DISCOVER THE NATURAL MIRACLES OF CRETE
Road signs outside the village of Skotino will lead you to the cave of Aghia Paraskevi, otherwise known as Skotino Cave. Walk down the short footpath until you reach the imposing entrance. Offerings found in the cave suggest it was a sacred shrine dedicated to Britomartis in Minoan times and to Artemis in the Classical Greek and Roman periods.
The village of Kapetaniana is the most beautiful in the Asterousia Mountains and serves as an ideal base for exploring this part of southern Crete. Most of the houses have been lovingly restored and now, as Thalori Guesthouses, they offer not only accommodation but also an overall travel experience.
The most important of Cretan archaeological sites, Knossos is a great starting point as you begin to acquaint yourself with the extraordinary history of ancient Crete. This was the Middle/Late Bronze Age Minoan central palace (ca. 1900-1375 BC), first excavated by Sir Arthur Evans in 1900, containing more than 1,000 rooms and winding corridors in a maze-like layout that may originally have inspired the myth of the Labyrinth and the Minotaur.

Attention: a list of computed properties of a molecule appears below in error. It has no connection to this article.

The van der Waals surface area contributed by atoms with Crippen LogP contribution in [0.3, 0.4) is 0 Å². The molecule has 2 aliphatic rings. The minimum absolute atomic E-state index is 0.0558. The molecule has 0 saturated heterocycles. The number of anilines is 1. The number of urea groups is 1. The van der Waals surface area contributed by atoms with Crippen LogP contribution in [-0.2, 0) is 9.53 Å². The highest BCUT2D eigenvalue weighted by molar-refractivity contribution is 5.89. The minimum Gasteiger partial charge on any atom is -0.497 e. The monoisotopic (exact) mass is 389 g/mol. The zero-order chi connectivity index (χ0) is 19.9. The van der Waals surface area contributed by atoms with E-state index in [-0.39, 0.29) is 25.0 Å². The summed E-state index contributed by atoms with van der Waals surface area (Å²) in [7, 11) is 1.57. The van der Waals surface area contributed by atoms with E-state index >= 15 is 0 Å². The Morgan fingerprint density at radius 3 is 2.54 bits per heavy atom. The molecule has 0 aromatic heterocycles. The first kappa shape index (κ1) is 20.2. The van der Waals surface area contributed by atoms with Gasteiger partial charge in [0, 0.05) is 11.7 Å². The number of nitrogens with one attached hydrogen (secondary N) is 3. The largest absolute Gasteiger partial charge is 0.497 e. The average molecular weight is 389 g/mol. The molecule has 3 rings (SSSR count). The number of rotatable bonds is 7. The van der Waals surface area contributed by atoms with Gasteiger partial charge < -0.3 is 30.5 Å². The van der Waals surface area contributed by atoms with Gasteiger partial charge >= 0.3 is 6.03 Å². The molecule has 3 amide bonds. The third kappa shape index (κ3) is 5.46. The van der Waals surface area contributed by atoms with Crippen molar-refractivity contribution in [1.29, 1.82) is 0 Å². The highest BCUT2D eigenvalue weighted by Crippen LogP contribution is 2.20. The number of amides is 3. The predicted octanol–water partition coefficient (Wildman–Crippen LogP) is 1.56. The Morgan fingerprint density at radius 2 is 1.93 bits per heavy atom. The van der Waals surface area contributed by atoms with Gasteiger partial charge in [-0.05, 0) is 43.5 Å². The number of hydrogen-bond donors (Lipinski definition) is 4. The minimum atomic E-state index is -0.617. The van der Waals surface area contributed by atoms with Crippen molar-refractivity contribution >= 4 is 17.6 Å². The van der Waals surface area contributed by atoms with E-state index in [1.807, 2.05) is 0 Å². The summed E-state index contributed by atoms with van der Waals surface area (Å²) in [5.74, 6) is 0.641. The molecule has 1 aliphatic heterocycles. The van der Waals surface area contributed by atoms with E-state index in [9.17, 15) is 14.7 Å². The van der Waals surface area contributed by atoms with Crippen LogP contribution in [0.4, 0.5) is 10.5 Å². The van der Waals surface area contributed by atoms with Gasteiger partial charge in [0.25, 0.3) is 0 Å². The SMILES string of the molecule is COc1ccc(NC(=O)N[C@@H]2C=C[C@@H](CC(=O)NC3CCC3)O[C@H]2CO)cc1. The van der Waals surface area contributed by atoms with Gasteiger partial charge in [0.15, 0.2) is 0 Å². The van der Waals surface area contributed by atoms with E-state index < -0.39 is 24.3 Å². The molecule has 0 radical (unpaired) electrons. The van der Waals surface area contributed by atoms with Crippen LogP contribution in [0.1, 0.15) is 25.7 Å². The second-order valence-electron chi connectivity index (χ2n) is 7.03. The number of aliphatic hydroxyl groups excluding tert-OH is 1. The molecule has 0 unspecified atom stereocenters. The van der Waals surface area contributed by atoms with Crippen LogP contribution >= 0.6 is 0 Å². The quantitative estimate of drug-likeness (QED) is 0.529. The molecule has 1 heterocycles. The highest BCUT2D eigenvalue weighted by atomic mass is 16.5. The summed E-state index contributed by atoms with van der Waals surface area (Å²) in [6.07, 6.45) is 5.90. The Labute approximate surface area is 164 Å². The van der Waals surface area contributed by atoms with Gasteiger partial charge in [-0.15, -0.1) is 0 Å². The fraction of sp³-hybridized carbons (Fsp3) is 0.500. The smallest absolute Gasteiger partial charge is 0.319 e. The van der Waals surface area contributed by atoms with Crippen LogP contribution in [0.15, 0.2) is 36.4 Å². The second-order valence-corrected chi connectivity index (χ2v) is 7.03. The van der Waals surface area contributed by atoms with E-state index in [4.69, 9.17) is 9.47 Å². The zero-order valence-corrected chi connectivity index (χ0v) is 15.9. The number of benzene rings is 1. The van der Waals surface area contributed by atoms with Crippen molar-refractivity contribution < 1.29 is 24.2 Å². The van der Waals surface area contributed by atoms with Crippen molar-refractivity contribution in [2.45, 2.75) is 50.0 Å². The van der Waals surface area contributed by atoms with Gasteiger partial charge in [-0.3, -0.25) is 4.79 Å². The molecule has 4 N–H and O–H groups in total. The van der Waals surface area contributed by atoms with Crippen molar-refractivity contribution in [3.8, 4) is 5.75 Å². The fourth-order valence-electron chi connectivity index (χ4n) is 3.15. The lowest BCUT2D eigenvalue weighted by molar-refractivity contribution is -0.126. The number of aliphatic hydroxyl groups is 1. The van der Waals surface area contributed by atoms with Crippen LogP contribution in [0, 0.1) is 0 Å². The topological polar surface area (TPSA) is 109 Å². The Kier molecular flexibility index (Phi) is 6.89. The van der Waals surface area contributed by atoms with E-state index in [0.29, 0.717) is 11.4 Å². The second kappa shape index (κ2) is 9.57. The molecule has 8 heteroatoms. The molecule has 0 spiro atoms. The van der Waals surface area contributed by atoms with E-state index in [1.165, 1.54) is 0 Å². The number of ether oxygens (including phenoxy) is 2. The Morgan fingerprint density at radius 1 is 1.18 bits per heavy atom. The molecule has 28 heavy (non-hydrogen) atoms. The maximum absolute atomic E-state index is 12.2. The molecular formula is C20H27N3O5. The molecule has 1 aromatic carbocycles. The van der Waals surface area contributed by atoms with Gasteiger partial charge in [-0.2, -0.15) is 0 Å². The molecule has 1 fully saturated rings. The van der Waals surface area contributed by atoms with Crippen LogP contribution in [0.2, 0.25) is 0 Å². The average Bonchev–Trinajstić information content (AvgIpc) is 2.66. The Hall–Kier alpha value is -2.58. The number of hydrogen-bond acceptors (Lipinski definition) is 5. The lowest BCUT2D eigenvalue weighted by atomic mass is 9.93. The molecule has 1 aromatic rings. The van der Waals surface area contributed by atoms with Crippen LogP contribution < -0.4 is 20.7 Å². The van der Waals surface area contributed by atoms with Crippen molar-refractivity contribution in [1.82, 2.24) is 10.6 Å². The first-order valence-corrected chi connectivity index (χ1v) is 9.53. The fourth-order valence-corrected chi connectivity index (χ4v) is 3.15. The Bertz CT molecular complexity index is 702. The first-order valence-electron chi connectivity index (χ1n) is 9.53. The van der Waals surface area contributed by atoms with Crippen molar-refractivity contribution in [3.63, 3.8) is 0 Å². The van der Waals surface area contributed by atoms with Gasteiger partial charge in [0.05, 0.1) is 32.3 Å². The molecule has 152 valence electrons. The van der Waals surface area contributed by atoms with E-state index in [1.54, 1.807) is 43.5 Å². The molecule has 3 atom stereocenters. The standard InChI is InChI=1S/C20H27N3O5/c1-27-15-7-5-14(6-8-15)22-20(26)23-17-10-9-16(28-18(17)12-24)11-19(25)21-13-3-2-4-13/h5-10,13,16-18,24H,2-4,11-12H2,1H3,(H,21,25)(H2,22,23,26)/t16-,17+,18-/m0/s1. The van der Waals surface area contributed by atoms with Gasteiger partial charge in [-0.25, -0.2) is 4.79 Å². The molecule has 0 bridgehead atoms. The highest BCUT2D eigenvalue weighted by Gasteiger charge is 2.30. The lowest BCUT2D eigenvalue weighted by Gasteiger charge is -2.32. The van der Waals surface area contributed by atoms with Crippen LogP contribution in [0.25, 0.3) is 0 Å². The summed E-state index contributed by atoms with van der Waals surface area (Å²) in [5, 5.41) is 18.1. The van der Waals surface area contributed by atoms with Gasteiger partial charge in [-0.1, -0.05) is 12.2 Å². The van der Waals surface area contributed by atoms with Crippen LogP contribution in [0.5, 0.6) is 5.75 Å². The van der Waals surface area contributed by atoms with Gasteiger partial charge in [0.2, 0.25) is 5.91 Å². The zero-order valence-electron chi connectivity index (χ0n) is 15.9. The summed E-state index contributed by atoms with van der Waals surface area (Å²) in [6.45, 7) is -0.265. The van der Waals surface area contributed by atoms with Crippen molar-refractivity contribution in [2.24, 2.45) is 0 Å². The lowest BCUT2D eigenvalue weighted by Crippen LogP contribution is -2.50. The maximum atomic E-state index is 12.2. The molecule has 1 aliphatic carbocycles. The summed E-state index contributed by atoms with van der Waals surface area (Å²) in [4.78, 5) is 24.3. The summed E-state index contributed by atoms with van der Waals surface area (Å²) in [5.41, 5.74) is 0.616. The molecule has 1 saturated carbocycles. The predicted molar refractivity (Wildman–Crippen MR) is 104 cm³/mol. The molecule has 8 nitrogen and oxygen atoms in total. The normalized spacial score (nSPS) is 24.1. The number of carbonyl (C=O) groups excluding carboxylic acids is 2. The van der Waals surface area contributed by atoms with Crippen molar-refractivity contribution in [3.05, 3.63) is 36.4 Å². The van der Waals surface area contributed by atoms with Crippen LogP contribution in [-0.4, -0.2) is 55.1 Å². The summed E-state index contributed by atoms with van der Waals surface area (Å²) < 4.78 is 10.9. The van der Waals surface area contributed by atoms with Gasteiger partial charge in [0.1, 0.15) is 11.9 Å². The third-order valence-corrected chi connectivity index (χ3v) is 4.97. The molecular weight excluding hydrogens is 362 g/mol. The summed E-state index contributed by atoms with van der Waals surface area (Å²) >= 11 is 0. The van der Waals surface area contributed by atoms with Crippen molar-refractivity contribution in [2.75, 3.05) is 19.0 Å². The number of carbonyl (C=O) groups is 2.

The dramatic gorge of Samaria is the most-trodden canyon in Crete and with good reason. Starting near Omalos and running down through an ancient riverbed to the Libyan Sea, it’s home to soaring birds of prey and a dazzling array of wildflowers in spring. It’s a full day’s walk (about six hours down) but the jaw-dropping views make it worth every step. To get more solitude, try lesser-known Imbros Gorge, which runs roughly parallel to Samaria and is around half the length.
With its heart-shaped boulder lapped by the bluest waves just offshore, Crete Preveli Beach is one of Greece’s most iconic. Bisected by a freshwater river and flanked by cliffs concealing sea caves, Preveli is a thick ribbon of soft sand on the Libyan Sea, with clear pools of water along its palm-lined riverbank that are perfect for cool dips.